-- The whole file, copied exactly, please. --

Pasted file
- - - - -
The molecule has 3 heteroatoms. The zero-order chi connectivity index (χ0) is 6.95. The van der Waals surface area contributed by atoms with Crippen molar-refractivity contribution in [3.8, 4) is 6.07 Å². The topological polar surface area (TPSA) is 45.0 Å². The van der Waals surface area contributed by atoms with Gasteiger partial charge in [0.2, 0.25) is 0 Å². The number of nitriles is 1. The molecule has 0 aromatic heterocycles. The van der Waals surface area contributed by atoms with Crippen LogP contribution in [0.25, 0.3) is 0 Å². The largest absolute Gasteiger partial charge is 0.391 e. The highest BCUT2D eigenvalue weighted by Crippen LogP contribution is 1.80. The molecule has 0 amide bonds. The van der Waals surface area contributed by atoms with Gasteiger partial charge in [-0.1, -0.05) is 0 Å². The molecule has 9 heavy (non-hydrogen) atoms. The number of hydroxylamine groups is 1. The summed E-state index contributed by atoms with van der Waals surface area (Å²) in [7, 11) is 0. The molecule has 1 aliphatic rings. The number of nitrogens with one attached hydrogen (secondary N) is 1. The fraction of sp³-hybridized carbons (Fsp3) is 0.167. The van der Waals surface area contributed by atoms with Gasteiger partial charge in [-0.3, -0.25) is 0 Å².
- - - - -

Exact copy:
The molecule has 3 heteroatoms. The zero-order chi connectivity index (χ0) is 6.95. The van der Waals surface area contributed by atoms with Crippen molar-refractivity contribution in [3.8, 4) is 6.07 Å². The topological polar surface area (TPSA) is 45.0 Å². The van der Waals surface area contributed by atoms with Gasteiger partial charge in [0.2, 0.25) is 0 Å². The number of nitriles is 1. The molecule has 0 aromatic heterocycles. The van der Waals surface area contributed by atoms with Crippen LogP contribution in [0.25, 0.3) is 0 Å². The largest absolute Gasteiger partial charge is 0.391 e. The highest BCUT2D eigenvalue weighted by Crippen LogP contribution is 1.80. The molecule has 0 amide bonds. The van der Waals surface area contributed by atoms with Gasteiger partial charge in [-0.1, -0.05) is 0 Å². The molecule has 9 heavy (non-hydrogen) atoms. The number of hydroxylamine groups is 1. The summed E-state index contributed by atoms with van der Waals surface area (Å²) in [7, 11) is 0. The molecule has 1 aliphatic rings. The number of nitrogens with one attached hydrogen (secondary N) is 1. The fraction of sp³-hybridized carbons (Fsp3) is 0.167. The van der Waals surface area contributed by atoms with Gasteiger partial charge in [-0.3, -0.25) is 0 Å².